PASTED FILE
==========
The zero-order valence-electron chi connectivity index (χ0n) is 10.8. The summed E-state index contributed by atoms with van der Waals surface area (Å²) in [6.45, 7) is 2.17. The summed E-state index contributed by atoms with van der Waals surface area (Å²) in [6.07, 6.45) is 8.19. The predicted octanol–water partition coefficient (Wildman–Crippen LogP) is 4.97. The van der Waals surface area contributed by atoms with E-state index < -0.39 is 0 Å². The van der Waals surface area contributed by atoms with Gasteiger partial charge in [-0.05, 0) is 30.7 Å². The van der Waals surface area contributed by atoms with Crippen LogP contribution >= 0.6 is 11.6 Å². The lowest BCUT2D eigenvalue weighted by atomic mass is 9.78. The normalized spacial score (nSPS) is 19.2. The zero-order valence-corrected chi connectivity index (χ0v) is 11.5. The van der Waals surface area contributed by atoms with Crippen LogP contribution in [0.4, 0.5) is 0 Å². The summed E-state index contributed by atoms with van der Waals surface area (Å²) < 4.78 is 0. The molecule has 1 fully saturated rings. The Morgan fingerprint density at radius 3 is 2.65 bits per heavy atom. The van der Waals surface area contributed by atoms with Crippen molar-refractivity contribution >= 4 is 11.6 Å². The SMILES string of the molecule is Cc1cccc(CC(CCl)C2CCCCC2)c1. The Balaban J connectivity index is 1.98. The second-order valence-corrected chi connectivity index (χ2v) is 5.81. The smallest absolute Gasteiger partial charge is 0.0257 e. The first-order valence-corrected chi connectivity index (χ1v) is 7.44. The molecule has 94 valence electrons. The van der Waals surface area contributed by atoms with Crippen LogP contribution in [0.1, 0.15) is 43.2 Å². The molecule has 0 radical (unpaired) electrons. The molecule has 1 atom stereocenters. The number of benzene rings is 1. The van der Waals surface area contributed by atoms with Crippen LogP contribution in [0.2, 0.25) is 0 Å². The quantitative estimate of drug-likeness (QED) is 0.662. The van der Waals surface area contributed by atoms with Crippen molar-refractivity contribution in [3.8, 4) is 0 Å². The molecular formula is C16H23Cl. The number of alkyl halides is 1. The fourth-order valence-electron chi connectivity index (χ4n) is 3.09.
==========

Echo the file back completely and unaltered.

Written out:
The zero-order valence-electron chi connectivity index (χ0n) is 10.8. The summed E-state index contributed by atoms with van der Waals surface area (Å²) in [6.45, 7) is 2.17. The summed E-state index contributed by atoms with van der Waals surface area (Å²) in [6.07, 6.45) is 8.19. The predicted octanol–water partition coefficient (Wildman–Crippen LogP) is 4.97. The van der Waals surface area contributed by atoms with E-state index < -0.39 is 0 Å². The van der Waals surface area contributed by atoms with Gasteiger partial charge in [-0.05, 0) is 30.7 Å². The van der Waals surface area contributed by atoms with Crippen LogP contribution >= 0.6 is 11.6 Å². The lowest BCUT2D eigenvalue weighted by atomic mass is 9.78. The normalized spacial score (nSPS) is 19.2. The zero-order valence-corrected chi connectivity index (χ0v) is 11.5. The van der Waals surface area contributed by atoms with Crippen LogP contribution in [0.4, 0.5) is 0 Å². The summed E-state index contributed by atoms with van der Waals surface area (Å²) < 4.78 is 0. The molecule has 1 fully saturated rings. The Morgan fingerprint density at radius 3 is 2.65 bits per heavy atom. The van der Waals surface area contributed by atoms with Crippen molar-refractivity contribution >= 4 is 11.6 Å². The SMILES string of the molecule is Cc1cccc(CC(CCl)C2CCCCC2)c1. The Balaban J connectivity index is 1.98. The second-order valence-corrected chi connectivity index (χ2v) is 5.81. The smallest absolute Gasteiger partial charge is 0.0257 e. The first-order valence-corrected chi connectivity index (χ1v) is 7.44. The molecule has 94 valence electrons. The van der Waals surface area contributed by atoms with Crippen LogP contribution in [0.1, 0.15) is 43.2 Å². The molecule has 0 radical (unpaired) electrons. The molecule has 1 atom stereocenters. The number of benzene rings is 1. The van der Waals surface area contributed by atoms with Crippen LogP contribution in [0.2, 0.25) is 0 Å². The quantitative estimate of drug-likeness (QED) is 0.662. The van der Waals surface area contributed by atoms with Crippen molar-refractivity contribution in [3.8, 4) is 0 Å². The molecular formula is C16H23Cl. The number of alkyl halides is 1. The fourth-order valence-electron chi connectivity index (χ4n) is 3.09.